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Chris Dufresne / On College Football

Nick Saban, Brian Kelly hint they are not heading to the NFL

The coaches speak at the Bowl Championship Series media day at Sun Life Stadium. Alabama's Saban says returning to the pros is not something he wants; Notre Dame's Kelly says the topic is secondary.

January 05, 2013|Chris Dufresne
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MIAMI GARDENS, Fla. — Nick Saban and Brian Kelly dropped strong hints Saturday they would be coaching at Alabama and Notre Dame beyond Monday night's Bowl Championship Series title game.

It's understandable the men leading the top two college football teams into the sport's top game would be considered candidates for several NFL vacancies.

Saban, seeking his third national title in six years at Alabama, had the more adamant denial.

"I don't have any unfinished business in the NFL," Saban said at Saturday's media day at Sun Life Stadium. "It's not even something I want to do."

Saban went 15-17 in two mostly woeful seasons with the Miami Dolphins before taking the Alabama job in 2007 — one of the great career moves in coaching history.

Kelly, who has led the Irish to the title game in his third season at Notre Dame, tried to deflect the NFL rumors.

"It's flattering if there is interest, which I don't know that there is," he said. "But this is such a secondary topic for me right now."

He added, "I think from my perspective I've got the best job in the country, NFL, college, high school, whatever."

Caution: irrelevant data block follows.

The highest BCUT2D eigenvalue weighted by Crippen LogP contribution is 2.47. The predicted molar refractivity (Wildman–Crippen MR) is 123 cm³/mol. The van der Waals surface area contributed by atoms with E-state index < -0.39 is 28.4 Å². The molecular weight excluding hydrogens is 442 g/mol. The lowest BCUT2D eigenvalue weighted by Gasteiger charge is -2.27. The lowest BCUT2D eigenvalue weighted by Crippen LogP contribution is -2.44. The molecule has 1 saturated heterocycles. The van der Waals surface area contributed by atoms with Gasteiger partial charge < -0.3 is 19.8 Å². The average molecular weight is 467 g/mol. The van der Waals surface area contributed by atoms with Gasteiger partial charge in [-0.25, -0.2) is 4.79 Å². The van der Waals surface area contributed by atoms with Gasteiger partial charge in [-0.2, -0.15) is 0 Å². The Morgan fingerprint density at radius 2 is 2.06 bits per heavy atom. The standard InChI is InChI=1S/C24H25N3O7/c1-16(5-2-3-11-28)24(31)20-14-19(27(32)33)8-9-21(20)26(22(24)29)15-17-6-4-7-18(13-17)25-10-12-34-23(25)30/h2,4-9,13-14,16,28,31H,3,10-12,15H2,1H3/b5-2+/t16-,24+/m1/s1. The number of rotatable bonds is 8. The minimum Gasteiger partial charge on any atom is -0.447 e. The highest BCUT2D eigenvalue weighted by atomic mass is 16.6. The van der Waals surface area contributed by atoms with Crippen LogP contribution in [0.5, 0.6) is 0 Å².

Of course, you never say never with these guys. In December 2006, Saban adamantly denied he was leaving the NFL for Tuscaloosa.

"I'm not going to be the Alabama coach," he said less than two weeks before becoming Alabama's coach.

This time, though, Saban might be true to his word. After his misadventures in the NFL, there seems no earthly good reason why he should return to the pros.

"I want to be a college coach," Saban said. "I'm not looking for new challenges."

And Nick

While Saban may seem uptight at times, he said he relaxes in the off-season by running a pickup basketball league. Saban, naturally, is the commissioner.

"I pick the teams, so I have the best players," he said. "I also pick the guys who guard me."

It should not come as a surprise to know Saban is also the director of officiating.

"Every now and then I call a foul on myself," he said.

Tweet count

Remember when a stadium scoreboard provided only the score and kept the game time with an hour-hand clock?

Times have changed. During Saturday's media day, the jumbo video board at Sun Life Stadium was keeping real-time count of the number of "tweets" the schools were receiving.


Before taking a seat at his podium at media day, Notre Dame defensive end Kapron Lewis-Moore snapped a picture of his name plate.

He wanted a keepsake to remind him of his team's incredible 12-0 journey.

"It's basically how far I've personally come," he said. "It's been a long season, now we're here. I just wanted to enjoy the moment and have fun with it."

Lewis-Moore's reaction when he walked into Sun Life Stadium: "Man, that's orange," he said.

History lesson

Alabama and Notre Dame, two of college football's greatest programs, are meeting for only the seventh time.

Isn't it terrific to be a part of something so historically significant?

"I don't know anything about this matchup," Alabama quarterback AJ McCarron said. "I was never an Alabama fan growing up, so I can't answer that. I couldn't tell you one bit."


Monday's game between Notre Dame and Alabama is arguably the most anticipated game in BCS title history. Fans from both schools have overrun South Florida. The Miami Herald reported that Notre Dame boosters have arranged for about 85 buses to transport fans in from as far away as Boca Raton., a top ticket reselling site, reports the average BCS ticket was going for $1,800 at midweek, up from $1,200 for the last two title games.

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